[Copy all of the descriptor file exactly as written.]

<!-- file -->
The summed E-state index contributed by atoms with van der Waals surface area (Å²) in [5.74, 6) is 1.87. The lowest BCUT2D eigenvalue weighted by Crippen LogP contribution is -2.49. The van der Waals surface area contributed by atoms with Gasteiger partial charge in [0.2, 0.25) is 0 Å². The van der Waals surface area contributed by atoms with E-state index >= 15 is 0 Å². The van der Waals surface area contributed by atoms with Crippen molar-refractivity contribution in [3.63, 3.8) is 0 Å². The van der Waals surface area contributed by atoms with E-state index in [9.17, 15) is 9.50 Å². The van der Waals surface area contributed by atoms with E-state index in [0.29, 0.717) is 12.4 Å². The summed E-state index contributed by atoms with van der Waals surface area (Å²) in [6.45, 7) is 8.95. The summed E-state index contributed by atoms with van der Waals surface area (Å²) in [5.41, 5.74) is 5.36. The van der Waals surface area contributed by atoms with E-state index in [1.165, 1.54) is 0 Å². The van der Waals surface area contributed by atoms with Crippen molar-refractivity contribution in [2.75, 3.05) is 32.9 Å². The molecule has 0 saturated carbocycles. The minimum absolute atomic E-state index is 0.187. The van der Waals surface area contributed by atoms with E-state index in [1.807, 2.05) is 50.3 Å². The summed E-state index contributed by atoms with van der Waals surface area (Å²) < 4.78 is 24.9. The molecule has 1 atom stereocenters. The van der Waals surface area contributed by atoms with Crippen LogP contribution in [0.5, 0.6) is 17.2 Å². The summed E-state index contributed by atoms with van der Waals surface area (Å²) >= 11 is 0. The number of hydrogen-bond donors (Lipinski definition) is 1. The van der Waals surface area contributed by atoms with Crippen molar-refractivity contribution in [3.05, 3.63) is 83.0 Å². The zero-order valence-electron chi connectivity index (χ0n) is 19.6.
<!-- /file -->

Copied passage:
The summed E-state index contributed by atoms with van der Waals surface area (Å²) in [5.74, 6) is 1.87. The lowest BCUT2D eigenvalue weighted by Crippen LogP contribution is -2.49. The van der Waals surface area contributed by atoms with Gasteiger partial charge in [0.2, 0.25) is 0 Å². The van der Waals surface area contributed by atoms with E-state index >= 15 is 0 Å². The van der Waals surface area contributed by atoms with Crippen molar-refractivity contribution in [3.63, 3.8) is 0 Å². The van der Waals surface area contributed by atoms with E-state index in [9.17, 15) is 9.50 Å². The van der Waals surface area contributed by atoms with E-state index in [0.29, 0.717) is 12.4 Å². The summed E-state index contributed by atoms with van der Waals surface area (Å²) in [6.45, 7) is 8.95. The summed E-state index contributed by atoms with van der Waals surface area (Å²) in [5.41, 5.74) is 5.36. The van der Waals surface area contributed by atoms with E-state index in [1.165, 1.54) is 0 Å². The van der Waals surface area contributed by atoms with Crippen molar-refractivity contribution in [2.75, 3.05) is 32.9 Å². The molecule has 0 saturated carbocycles. The minimum absolute atomic E-state index is 0.187. The van der Waals surface area contributed by atoms with E-state index in [1.807, 2.05) is 50.3 Å². The summed E-state index contributed by atoms with van der Waals surface area (Å²) < 4.78 is 24.9. The molecule has 1 atom stereocenters. The van der Waals surface area contributed by atoms with Crippen LogP contribution in [0.5, 0.6) is 17.2 Å². The summed E-state index contributed by atoms with van der Waals surface area (Å²) >= 11 is 0. The number of hydrogen-bond donors (Lipinski definition) is 1. The van der Waals surface area contributed by atoms with Crippen molar-refractivity contribution in [3.05, 3.63) is 83.0 Å². The zero-order valence-electron chi connectivity index (χ0n) is 19.6.